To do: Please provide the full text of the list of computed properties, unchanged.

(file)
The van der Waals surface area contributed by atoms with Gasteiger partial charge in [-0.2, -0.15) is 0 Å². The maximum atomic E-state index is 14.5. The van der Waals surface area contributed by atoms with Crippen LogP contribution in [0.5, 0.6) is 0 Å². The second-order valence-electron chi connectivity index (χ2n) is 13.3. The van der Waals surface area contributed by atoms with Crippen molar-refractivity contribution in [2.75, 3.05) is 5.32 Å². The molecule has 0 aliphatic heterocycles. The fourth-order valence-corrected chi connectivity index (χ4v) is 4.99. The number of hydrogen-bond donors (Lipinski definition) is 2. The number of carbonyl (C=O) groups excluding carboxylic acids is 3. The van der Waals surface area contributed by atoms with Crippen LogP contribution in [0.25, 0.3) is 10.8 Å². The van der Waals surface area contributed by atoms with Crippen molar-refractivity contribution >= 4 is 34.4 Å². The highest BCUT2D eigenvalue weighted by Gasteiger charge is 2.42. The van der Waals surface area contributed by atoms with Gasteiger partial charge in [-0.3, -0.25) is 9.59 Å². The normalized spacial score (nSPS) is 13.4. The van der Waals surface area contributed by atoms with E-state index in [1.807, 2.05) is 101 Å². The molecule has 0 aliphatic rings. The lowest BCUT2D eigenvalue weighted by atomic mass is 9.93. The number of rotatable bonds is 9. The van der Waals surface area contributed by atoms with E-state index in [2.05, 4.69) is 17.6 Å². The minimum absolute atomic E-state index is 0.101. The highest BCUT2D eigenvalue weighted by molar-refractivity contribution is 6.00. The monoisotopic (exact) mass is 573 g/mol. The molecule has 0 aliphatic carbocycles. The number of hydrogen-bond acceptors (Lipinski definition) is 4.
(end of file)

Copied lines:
The van der Waals surface area contributed by atoms with Gasteiger partial charge in [-0.2, -0.15) is 0 Å². The maximum atomic E-state index is 14.5. The van der Waals surface area contributed by atoms with Crippen LogP contribution in [0.5, 0.6) is 0 Å². The second-order valence-electron chi connectivity index (χ2n) is 13.3. The van der Waals surface area contributed by atoms with Crippen molar-refractivity contribution in [2.75, 3.05) is 5.32 Å². The molecule has 0 aliphatic heterocycles. The fourth-order valence-corrected chi connectivity index (χ4v) is 4.99. The number of hydrogen-bond donors (Lipinski definition) is 2. The number of carbonyl (C=O) groups excluding carboxylic acids is 3. The van der Waals surface area contributed by atoms with Crippen LogP contribution in [0.25, 0.3) is 10.8 Å². The van der Waals surface area contributed by atoms with Crippen molar-refractivity contribution >= 4 is 34.4 Å². The highest BCUT2D eigenvalue weighted by Gasteiger charge is 2.42. The van der Waals surface area contributed by atoms with Gasteiger partial charge in [-0.3, -0.25) is 9.59 Å². The normalized spacial score (nSPS) is 13.4. The van der Waals surface area contributed by atoms with E-state index in [1.807, 2.05) is 101 Å². The molecule has 0 aliphatic rings. The lowest BCUT2D eigenvalue weighted by atomic mass is 9.93. The number of rotatable bonds is 9. The van der Waals surface area contributed by atoms with E-state index in [2.05, 4.69) is 17.6 Å². The minimum absolute atomic E-state index is 0.101. The highest BCUT2D eigenvalue weighted by molar-refractivity contribution is 6.00. The monoisotopic (exact) mass is 573 g/mol. The molecule has 0 aliphatic carbocycles. The number of hydrogen-bond acceptors (Lipinski definition) is 4.